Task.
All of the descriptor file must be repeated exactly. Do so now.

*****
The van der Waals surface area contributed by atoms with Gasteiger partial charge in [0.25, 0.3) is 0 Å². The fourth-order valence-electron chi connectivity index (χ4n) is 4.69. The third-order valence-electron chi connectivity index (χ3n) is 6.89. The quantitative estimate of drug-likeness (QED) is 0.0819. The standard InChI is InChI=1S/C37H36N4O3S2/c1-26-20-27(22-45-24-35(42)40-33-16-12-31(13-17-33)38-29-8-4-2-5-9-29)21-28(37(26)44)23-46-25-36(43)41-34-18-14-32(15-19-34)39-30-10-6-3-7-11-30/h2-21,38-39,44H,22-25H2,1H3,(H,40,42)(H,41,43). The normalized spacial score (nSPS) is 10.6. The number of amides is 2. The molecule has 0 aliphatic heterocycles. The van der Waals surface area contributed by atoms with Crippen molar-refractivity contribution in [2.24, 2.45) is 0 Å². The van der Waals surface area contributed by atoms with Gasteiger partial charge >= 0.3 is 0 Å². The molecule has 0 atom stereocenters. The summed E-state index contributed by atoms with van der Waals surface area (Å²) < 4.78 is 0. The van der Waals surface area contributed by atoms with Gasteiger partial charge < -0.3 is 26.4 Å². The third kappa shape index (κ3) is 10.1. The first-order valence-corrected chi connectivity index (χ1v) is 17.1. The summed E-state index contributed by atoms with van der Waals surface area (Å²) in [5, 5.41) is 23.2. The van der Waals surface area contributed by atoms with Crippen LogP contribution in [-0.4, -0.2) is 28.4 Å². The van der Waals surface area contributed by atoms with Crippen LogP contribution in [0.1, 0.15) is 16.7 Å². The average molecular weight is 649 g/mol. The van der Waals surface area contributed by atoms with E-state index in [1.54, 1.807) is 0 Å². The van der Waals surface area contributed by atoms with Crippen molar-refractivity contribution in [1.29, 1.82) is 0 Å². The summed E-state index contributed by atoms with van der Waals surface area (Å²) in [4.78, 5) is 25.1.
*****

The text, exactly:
The van der Waals surface area contributed by atoms with Gasteiger partial charge in [0.25, 0.3) is 0 Å². The fourth-order valence-electron chi connectivity index (χ4n) is 4.69. The third-order valence-electron chi connectivity index (χ3n) is 6.89. The quantitative estimate of drug-likeness (QED) is 0.0819. The standard InChI is InChI=1S/C37H36N4O3S2/c1-26-20-27(22-45-24-35(42)40-33-16-12-31(13-17-33)38-29-8-4-2-5-9-29)21-28(37(26)44)23-46-25-36(43)41-34-18-14-32(15-19-34)39-30-10-6-3-7-11-30/h2-21,38-39,44H,22-25H2,1H3,(H,40,42)(H,41,43). The normalized spacial score (nSPS) is 10.6. The number of amides is 2. The molecule has 0 aliphatic heterocycles. The van der Waals surface area contributed by atoms with Crippen molar-refractivity contribution in [2.24, 2.45) is 0 Å². The van der Waals surface area contributed by atoms with Gasteiger partial charge >= 0.3 is 0 Å². The molecule has 0 atom stereocenters. The summed E-state index contributed by atoms with van der Waals surface area (Å²) < 4.78 is 0. The van der Waals surface area contributed by atoms with Gasteiger partial charge < -0.3 is 26.4 Å². The third kappa shape index (κ3) is 10.1. The first-order valence-corrected chi connectivity index (χ1v) is 17.1. The summed E-state index contributed by atoms with van der Waals surface area (Å²) in [5, 5.41) is 23.2. The van der Waals surface area contributed by atoms with Crippen LogP contribution in [-0.4, -0.2) is 28.4 Å². The van der Waals surface area contributed by atoms with Crippen LogP contribution in [0.1, 0.15) is 16.7 Å². The average molecular weight is 649 g/mol. The van der Waals surface area contributed by atoms with E-state index in [1.54, 1.807) is 0 Å². The van der Waals surface area contributed by atoms with Crippen molar-refractivity contribution in [1.29, 1.82) is 0 Å². The summed E-state index contributed by atoms with van der Waals surface area (Å²) in [4.78, 5) is 25.1.